Roof used a 3D scan of Steele and Littlemore through a technique called photogrammetry in order to create the telescope shot featured in the video. This process created multiple images of the band in which the studio was able to generate a 3D version of its members. From there, Roof added cloth simulation in CG to mimic wind blowing their clothes for more believability. The result is a fantastic shot in which only the band members’ faces are real and the remaining is CG.

Roof used a mix of technology, including Nuke, After Effects, Maya, Modo, 3D Max and Corona to blend of live-action and animation.


The creative process behind The Human Rights Zoetrope

By Sophia Kyriacou

As an artist working in the broadcast industry of almost 20 years, I’ve designed everything from opening title sequences to program brands to content graphics. About three years into my career, I was asked to redesign a program entirely in 3D. The rest, as they say, is history.

Over two years ago I was working full-time at the BBC doing the same work as I am doing now, broadcast designer and 3D artist, but decided it was time to cut my time in half and allow myself to focus on my own creative ventures. I wanted to work with external and varied clients, both here in the UK and internationally. I also wanted to use my spare time for development work. In an industry where technology is constantly evolving it’s essential to keep ahead of the game.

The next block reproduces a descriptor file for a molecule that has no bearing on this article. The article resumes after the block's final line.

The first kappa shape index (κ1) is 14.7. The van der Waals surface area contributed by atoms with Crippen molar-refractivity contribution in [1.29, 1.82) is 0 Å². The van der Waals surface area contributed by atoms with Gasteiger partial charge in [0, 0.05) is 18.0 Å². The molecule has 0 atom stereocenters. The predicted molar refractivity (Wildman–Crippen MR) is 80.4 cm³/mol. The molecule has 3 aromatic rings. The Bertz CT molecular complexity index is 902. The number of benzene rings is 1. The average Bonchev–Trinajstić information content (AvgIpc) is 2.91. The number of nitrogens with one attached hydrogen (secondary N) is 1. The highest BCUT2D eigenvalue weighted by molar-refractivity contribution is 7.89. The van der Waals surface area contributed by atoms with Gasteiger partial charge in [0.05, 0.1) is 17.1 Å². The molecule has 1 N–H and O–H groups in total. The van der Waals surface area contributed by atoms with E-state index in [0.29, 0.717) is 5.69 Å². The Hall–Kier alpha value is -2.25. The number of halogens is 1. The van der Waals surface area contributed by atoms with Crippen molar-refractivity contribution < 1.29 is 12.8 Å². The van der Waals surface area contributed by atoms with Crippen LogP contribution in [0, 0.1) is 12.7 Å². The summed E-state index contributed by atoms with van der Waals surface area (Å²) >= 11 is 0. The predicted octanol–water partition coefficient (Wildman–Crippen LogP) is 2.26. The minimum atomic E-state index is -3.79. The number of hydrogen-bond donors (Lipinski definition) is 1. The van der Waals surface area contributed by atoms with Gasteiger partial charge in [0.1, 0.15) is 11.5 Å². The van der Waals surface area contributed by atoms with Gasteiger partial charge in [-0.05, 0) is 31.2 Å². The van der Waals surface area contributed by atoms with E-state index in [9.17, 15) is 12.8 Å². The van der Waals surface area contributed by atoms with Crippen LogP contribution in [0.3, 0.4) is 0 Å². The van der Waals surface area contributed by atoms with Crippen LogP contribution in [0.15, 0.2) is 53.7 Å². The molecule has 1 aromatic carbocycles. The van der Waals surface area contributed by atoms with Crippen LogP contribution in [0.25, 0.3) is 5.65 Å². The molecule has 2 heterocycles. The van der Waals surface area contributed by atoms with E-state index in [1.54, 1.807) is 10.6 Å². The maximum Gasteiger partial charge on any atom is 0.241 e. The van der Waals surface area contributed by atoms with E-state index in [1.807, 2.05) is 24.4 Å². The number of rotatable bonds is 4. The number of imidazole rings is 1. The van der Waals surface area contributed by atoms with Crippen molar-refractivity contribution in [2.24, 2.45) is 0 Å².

One of those creative ventures was commissioned by Noon Visual Creatives — a London-based production and post company that serves several Arabic broadcasters in both the United Kingdom and worldwide — to create a television branding package for a program called Human Rights.

I had previously worked with Noon on a documentary about the ill-fated 1999 EgyptAir plane crash (which is still awaiting broadcast), so when I was approached again I was more than happy to create their Human Rights brand.

My Inspiration
I was very lucky in that my client essentially gave me free rein, which I find is a rarity these days. I have always been excited and inspired by the works of the creative illusionist M.C Escher. His work has always made me think and explore how you can hook your viewer by giving them something to unravel and interact with. His 1960 lithograph, called Ascending and Descending, was my initial starting point. There was something about the figures going round and round but getting nowhere.The Human Rights Zeotrope Titles